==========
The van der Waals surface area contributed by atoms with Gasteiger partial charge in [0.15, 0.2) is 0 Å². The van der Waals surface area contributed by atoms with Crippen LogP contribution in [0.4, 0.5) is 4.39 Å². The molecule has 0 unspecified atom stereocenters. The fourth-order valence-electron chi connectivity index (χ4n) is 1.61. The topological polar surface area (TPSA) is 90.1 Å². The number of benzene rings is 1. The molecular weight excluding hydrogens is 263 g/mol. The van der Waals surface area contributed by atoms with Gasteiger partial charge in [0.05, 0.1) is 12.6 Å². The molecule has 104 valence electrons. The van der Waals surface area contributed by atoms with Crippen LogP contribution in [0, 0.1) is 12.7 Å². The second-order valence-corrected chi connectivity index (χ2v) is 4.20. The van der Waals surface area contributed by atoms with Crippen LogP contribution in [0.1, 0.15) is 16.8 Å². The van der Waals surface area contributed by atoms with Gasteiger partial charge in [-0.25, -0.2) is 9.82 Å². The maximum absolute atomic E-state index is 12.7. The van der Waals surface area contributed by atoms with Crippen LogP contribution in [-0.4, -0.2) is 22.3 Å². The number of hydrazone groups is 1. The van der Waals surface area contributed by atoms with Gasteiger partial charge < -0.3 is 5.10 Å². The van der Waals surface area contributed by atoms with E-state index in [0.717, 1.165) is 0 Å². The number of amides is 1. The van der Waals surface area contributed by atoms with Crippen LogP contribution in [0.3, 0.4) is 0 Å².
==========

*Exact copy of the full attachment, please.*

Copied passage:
The van der Waals surface area contributed by atoms with Gasteiger partial charge in [0.15, 0.2) is 0 Å². The van der Waals surface area contributed by atoms with Crippen LogP contribution in [0.4, 0.5) is 4.39 Å². The molecule has 0 unspecified atom stereocenters. The fourth-order valence-electron chi connectivity index (χ4n) is 1.61. The topological polar surface area (TPSA) is 90.1 Å². The number of benzene rings is 1. The molecular weight excluding hydrogens is 263 g/mol. The van der Waals surface area contributed by atoms with Gasteiger partial charge in [0.05, 0.1) is 12.6 Å². The molecule has 104 valence electrons. The van der Waals surface area contributed by atoms with Crippen LogP contribution in [0, 0.1) is 12.7 Å². The second-order valence-corrected chi connectivity index (χ2v) is 4.20. The van der Waals surface area contributed by atoms with Crippen LogP contribution in [0.1, 0.15) is 16.8 Å². The van der Waals surface area contributed by atoms with Gasteiger partial charge in [-0.25, -0.2) is 9.82 Å². The maximum absolute atomic E-state index is 12.7. The van der Waals surface area contributed by atoms with Crippen LogP contribution in [-0.4, -0.2) is 22.3 Å². The number of hydrazone groups is 1. The van der Waals surface area contributed by atoms with Gasteiger partial charge < -0.3 is 5.10 Å². The van der Waals surface area contributed by atoms with E-state index in [0.717, 1.165) is 0 Å². The number of amides is 1. The van der Waals surface area contributed by atoms with Crippen LogP contribution in [0.3, 0.4) is 0 Å².